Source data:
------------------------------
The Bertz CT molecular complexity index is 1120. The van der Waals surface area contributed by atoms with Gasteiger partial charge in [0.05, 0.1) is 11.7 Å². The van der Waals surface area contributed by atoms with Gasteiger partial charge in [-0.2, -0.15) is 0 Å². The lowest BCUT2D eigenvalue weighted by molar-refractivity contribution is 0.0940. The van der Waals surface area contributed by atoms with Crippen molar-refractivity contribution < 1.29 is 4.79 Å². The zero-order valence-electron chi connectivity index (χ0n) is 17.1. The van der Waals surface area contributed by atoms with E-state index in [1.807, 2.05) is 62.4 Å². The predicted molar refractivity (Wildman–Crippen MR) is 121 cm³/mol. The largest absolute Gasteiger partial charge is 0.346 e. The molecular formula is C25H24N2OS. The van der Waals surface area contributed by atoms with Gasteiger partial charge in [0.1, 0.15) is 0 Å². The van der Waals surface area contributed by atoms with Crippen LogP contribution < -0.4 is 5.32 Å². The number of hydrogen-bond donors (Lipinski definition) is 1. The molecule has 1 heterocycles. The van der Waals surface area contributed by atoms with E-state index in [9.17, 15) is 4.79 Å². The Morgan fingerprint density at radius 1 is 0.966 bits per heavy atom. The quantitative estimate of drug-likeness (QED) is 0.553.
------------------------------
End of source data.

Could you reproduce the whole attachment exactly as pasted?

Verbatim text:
The Bertz CT molecular complexity index is 1120. The van der Waals surface area contributed by atoms with Gasteiger partial charge in [0.05, 0.1) is 11.7 Å². The van der Waals surface area contributed by atoms with Gasteiger partial charge in [-0.2, -0.15) is 0 Å². The lowest BCUT2D eigenvalue weighted by molar-refractivity contribution is 0.0940. The van der Waals surface area contributed by atoms with Crippen molar-refractivity contribution < 1.29 is 4.79 Å². The zero-order valence-electron chi connectivity index (χ0n) is 17.1. The van der Waals surface area contributed by atoms with E-state index in [1.807, 2.05) is 62.4 Å². The predicted molar refractivity (Wildman–Crippen MR) is 121 cm³/mol. The largest absolute Gasteiger partial charge is 0.346 e. The molecular formula is C25H24N2OS. The van der Waals surface area contributed by atoms with Gasteiger partial charge in [0.1, 0.15) is 0 Å². The van der Waals surface area contributed by atoms with Crippen LogP contribution < -0.4 is 5.32 Å². The number of hydrogen-bond donors (Lipinski definition) is 1. The molecule has 1 heterocycles. The van der Waals surface area contributed by atoms with E-state index in [9.17, 15) is 4.79 Å². The Morgan fingerprint density at radius 1 is 0.966 bits per heavy atom. The quantitative estimate of drug-likeness (QED) is 0.553.